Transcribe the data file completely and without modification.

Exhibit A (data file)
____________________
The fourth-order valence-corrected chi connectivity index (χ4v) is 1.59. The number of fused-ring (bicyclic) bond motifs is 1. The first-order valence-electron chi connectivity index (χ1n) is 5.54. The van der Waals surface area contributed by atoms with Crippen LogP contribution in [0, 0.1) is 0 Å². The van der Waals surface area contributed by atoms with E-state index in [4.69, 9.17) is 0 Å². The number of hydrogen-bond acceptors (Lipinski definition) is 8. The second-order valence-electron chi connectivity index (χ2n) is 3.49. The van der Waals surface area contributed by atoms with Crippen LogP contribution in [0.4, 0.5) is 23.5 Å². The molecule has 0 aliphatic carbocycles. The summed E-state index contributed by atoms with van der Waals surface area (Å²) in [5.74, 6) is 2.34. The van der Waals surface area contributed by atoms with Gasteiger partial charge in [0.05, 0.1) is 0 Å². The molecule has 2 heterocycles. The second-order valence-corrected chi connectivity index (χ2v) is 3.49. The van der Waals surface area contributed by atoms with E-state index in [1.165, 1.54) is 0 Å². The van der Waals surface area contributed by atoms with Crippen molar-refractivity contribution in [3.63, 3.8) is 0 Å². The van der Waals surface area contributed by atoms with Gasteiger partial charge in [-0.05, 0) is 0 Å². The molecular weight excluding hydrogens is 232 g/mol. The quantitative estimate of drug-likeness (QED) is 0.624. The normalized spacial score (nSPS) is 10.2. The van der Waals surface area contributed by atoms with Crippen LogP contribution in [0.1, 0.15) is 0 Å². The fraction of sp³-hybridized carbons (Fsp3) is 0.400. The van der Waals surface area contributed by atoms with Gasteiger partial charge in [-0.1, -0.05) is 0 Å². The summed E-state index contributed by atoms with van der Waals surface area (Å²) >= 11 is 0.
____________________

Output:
The fourth-order valence-corrected chi connectivity index (χ4v) is 1.59. The number of fused-ring (bicyclic) bond motifs is 1. The first-order valence-electron chi connectivity index (χ1n) is 5.54. The van der Waals surface area contributed by atoms with Crippen LogP contribution in [0, 0.1) is 0 Å². The van der Waals surface area contributed by atoms with E-state index in [4.69, 9.17) is 0 Å². The number of hydrogen-bond acceptors (Lipinski definition) is 8. The second-order valence-electron chi connectivity index (χ2n) is 3.49. The van der Waals surface area contributed by atoms with Crippen LogP contribution in [0.4, 0.5) is 23.5 Å². The molecule has 0 aliphatic carbocycles. The summed E-state index contributed by atoms with van der Waals surface area (Å²) in [5.74, 6) is 2.34. The van der Waals surface area contributed by atoms with Gasteiger partial charge in [0.05, 0.1) is 0 Å². The molecule has 2 heterocycles. The second-order valence-corrected chi connectivity index (χ2v) is 3.49. The van der Waals surface area contributed by atoms with E-state index in [1.165, 1.54) is 0 Å². The van der Waals surface area contributed by atoms with Crippen molar-refractivity contribution in [3.63, 3.8) is 0 Å². The van der Waals surface area contributed by atoms with Gasteiger partial charge in [-0.05, 0) is 0 Å². The molecular weight excluding hydrogens is 232 g/mol. The quantitative estimate of drug-likeness (QED) is 0.624. The normalized spacial score (nSPS) is 10.2. The van der Waals surface area contributed by atoms with Crippen LogP contribution in [0.1, 0.15) is 0 Å². The fraction of sp³-hybridized carbons (Fsp3) is 0.400. The van der Waals surface area contributed by atoms with Gasteiger partial charge in [-0.1, -0.05) is 0 Å². The summed E-state index contributed by atoms with van der Waals surface area (Å²) >= 11 is 0.